The spot across Highway 57 from the Blue Ox in Baileys Harbor was first occupied by a stagecoach inn built by Carl Hendricks in 1885. The rooms on the second floor were equipped with small wood-burning stoves, assuring year-round occupancy, and there was an adjacent stable for the horses. About 1900, it was sold to Soren Hansen. In later years, it became the Panter Hotel, the Cotton Club, Amandus Peterson’s Bar and Dance Hall and Charles and Eugene Charkowski’s House of Mr. C. Another owner named Mandy Peterson is also mentioned briefly.
But within the memory of most people in Door County, the restaurant on that bit of prime lakeshore property has been operated by the Kwaterski family. In 1956, Florian Kwaterski was interested in a number of things, but owning a restaurant was not one of them.
He and his wife, Ada, had an evening job as entertainers – he playing drums, guitar and upright bass and she accordion and organ – at the club in Baileys Harbor. The owner owed them money, and when Florian went to collect, he ended up instead with the deed to the place, which he renamed the FlorAda Club. Later he built the first motel and pool in Baileys Harbor, now Beachfront Inn, and ran a filling station and sold snowmobiles on the spot where Boettcher’s auto dealership once was, now Nelson’s storage building. His last business venture was Baileys Grove Travel Park and Campground on County F that he created from an abandoned airport.
Florian and Ada, their six kids and Ada’s mother, Augusta Walther, who had been the cook at Hotel Carmen in Sturgeon Bay, moved into the rooms above the club. Twins Joe and Jerry Kwaterski were eight at the time. “Grandma basically raised us,” they say. “Our folks were busy with the restaurant, and it was Grandma who got us all up in the morning, fixed our breakfast and got us off to school. Dad was an amazing chef and, when Grandma wasn’t looking after us, she cooked, too. Mom tended the bar.”
“There probably weren’t more than a dozen restaurants in Door County then,” Jerry says. As was the custom in those days, all the kids worked in the family business, and Jerry says it was a great place to grow up. He started cooking beside his dad and grandmother when he was still very young. By 15, he was in charge of grilling steaks on the live charcoal grill in the center of the restaurant. Joe remembers that he started cleaning bathrooms at age ten. And both can still hear their dad yelling, “Get off the dock and in here. You need to be busing tables.”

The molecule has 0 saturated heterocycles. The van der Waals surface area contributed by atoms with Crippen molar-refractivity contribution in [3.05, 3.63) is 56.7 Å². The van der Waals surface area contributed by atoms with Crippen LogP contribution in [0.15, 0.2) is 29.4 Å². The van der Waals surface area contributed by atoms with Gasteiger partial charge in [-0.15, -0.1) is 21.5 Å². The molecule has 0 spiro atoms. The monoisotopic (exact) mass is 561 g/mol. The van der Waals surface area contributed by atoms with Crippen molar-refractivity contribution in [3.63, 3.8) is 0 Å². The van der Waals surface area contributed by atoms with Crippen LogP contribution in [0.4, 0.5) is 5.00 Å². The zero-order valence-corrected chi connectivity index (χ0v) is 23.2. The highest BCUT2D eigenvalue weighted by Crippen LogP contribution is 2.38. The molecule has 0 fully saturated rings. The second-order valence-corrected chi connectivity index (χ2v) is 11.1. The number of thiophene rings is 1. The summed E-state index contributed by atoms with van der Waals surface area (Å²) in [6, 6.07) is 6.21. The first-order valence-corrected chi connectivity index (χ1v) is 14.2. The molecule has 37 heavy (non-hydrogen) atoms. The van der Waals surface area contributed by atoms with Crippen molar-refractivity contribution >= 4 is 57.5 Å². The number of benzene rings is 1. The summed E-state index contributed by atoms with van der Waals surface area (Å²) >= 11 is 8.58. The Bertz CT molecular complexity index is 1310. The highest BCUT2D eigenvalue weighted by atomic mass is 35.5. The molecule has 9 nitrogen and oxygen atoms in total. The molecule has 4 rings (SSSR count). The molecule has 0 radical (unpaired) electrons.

All the kids were part of the restaurant crew through high school and on college vacations. Although their four brothers and sisters eventually went on to other careers, the twins never really left. In 1970, they were students at University of Wisconsin-LaCrosse, majoring in biology and physical education, planning to become teachers and coaches, but when their dad decided to sell the restaurant, they cut short their education to take it over.
About 3 am on a Friday in early August 1972, the family, wait staff and entertainers were asleep upstairs when Joe smelled smoke, went downstairs and discovered the club in flames. Chief Gordy Nelson speculated that 100,000 gallons of water were used in an attempt to save the club. Most of it came from the lake, but when seaweed clogged the hoses, fireman drained the swimming pool at the motel next door.
Their efforts were in vain, and the club burned to the ground. Pictures in the local paper showed Ehrle Armbruster, the trombone player, mourning the loss of his instrument, and Joe picking up a soggy pair of his trousers. The doghouse was untouched. Everything else was gone, and the loss was only partially covered by insurance. The twins were just 24, but they had years of experience in the business, and they were determined not to end the family legacy. By the next day, they’d put up a sign, “We will be back!”